VALUE Rubrics

JANUARY 2018 – AAC&U VALUE Rubric Calibration Training is now open!

AAC&U is seeking volunteers to participate in their 2018 VALUE Rubric Calibration Training held from March through June.  This represents a wonderful faculty development opportunity, as individuals who complete the training and meet our calibration standards can be “certified” as VALUE Rubric Scorers and may be invited to score student work submitted to the inaugural year of the VALUE Institute –www.valueinstituteassessment.org.  The number of certified scorers for each learning rubric depends on the number of student artifacts submitted and the number of scorers available.  (NOTE:  Every certified scorer who completes scoring of their agreed upon artifacts for the VALUE Institute will receive a stipend for their work.)

This year, participants will be trained on one of the following VALUE rubrics:

  • Critical thinking
  • Written communication
  • Quantitative literacy
  • Civic engagement
  • Intercultural knowledge and competence
  • Ethical reasoning
  • Global learning

If you would like to have your name added to the list for participation in AAC&U’s 2018 VALUE Rubric Calibration Training, or need additional information, please send an email to Wende Garrison, Director of VALUE Institute Calibration Training, at garrison@aacu.org.  You will be notified of your acceptance into the training

Overview: 5 things you need to know


  1. VALUE is an acronym for Valid Assessment of Learning in Undergraduate Education and a campus-based assessment initiative sponsored by the Association of American Colleges and Universities (AAC&U) as a signature initiative of the LEAP Project (Liberal Education and America’s Promise).
  2. Sixteen VALUE Rubrics were developed by teams of faculty and others from institutions across the country to assess Essential Learning Outcomes for student success. AAC&U conducted validity and reliability testing as well.
  3. VALUE Rubrics were designed to be used as a component of an institution- or program-level assessment strategy. Ideally, collections of student work, such as E-portfolios are assessed by multiple raters to determine student proficiency. However, these rubrics can be adapted to assess individual student artifacts.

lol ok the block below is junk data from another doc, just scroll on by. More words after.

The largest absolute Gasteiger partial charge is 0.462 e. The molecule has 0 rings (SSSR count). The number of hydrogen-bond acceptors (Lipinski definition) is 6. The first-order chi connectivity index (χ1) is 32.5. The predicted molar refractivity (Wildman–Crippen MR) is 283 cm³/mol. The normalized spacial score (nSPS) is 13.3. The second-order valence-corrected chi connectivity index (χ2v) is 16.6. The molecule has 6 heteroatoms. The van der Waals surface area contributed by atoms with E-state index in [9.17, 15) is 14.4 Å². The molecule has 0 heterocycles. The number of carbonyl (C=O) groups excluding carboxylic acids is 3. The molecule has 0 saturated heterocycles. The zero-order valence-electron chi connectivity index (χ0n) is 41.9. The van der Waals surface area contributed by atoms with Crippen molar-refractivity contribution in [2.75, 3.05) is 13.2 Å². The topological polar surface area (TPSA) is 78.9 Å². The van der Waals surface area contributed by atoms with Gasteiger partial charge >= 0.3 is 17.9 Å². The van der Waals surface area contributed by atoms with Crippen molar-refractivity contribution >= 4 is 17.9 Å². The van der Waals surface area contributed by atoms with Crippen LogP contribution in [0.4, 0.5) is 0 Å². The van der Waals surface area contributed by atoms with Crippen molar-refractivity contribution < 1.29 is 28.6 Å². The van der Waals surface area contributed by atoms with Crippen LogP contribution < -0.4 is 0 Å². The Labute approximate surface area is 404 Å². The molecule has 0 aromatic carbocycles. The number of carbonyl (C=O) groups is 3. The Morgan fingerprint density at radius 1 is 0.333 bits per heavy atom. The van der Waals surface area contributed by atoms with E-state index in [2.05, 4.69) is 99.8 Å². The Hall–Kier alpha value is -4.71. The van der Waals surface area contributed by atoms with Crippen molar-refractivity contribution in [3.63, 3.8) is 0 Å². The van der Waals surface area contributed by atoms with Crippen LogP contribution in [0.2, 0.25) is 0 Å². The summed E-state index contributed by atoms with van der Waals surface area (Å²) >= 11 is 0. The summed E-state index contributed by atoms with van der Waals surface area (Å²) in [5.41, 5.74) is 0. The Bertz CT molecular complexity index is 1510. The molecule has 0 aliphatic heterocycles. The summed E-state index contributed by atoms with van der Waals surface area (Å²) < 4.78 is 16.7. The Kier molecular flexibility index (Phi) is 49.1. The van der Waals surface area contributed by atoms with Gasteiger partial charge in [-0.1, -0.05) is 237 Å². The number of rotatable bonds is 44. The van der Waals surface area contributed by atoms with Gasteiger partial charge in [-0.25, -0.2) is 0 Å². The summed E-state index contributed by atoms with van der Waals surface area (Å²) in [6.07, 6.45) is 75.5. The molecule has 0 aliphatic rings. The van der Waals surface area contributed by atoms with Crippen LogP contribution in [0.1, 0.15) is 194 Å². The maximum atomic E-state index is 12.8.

4. The VALUE Rubrics are also aligned with the Degree Qualifications Profile (DQP) proficiencies for student achievement at the associate and baccalaureate levels.
  5. Several of the VALUE Rubrics or components of the rubrics align with the Texas Core Objectives.  Examples include Critical Thinking, Oral Communication, Written Communication, and Teamwork.

Learn more


Many free, downloadable resources and other reasonably priced publications are available from the AAC&U website:

Two key downloadable resources are:

  1. The actual VALUE Rubrics
  2. Campus case studies (including two in Texas)

Three free resources that will help you learn more about the Essential Learning Outcomes, LEAP, and the DQP are:

  1. Essential Learning Outcomes
  2. Liberal Education and America’s Promise (LEAP):
  3. The Degree Qualifications Profile (DQP) – also take a look at information on the DQP produced by LeapTX:

VALUE Rubrics White Paper Series


VALUE Rubrics: Valuable Tools for Improving Teaching and Learning

In Texas


While we think of rubrics as assessment instruments, they are much more thaPart 2: VALUE Rubrics and the Texas Core Objectivesn that.  All rubrics, including these VALUE rubrics, serve as important teaching/learning tools.  Given that the implementation of the Texas Core Curriculum is in its early stages, these VALUE Rubrics help answer key questions that guide the development of assignments and other learning activities.  Three key questions are:

  1. What are some of the performance indicators/criteria associated with a learning outcome?

  2. What constitutes exemplary, competent, and/or other levels of performance?

  3. What abilities and/or behaviors are students expected to demonstrate?

Once you download these VALUE Rubrics, you’ll see that they include 4 to 6 performance indicators, 4 levels of performance, and within each cell, the expected abilities/behaviors that demonstrate these indicators and levels. Also included with each rubric is a page of helpful definitions, framing language, and a glossary of terms.

Additional resources


Publications

On Solid Ground. (2017). Washington, DC: AAC&U.

Rhodes, T.L. & Finley, A. (2013). Using the VALUE Rubrics for Improvement of Learning and Authentic Assessment. AAC&U: Washington, DC.

Peer Review, Vol 13, No. 4/Vol 14, 1 Fall 2011/Winter 2012.  This entire issue is devoted to “Assessing Liberal Education Outcomes Using VALUE Rubrics.”

Lead Faculty Fellow


Dr. Doyle Carter

Doyle serves as a Professor of Kinesiology and Director of the Center for Community Engagement at Angelo State University.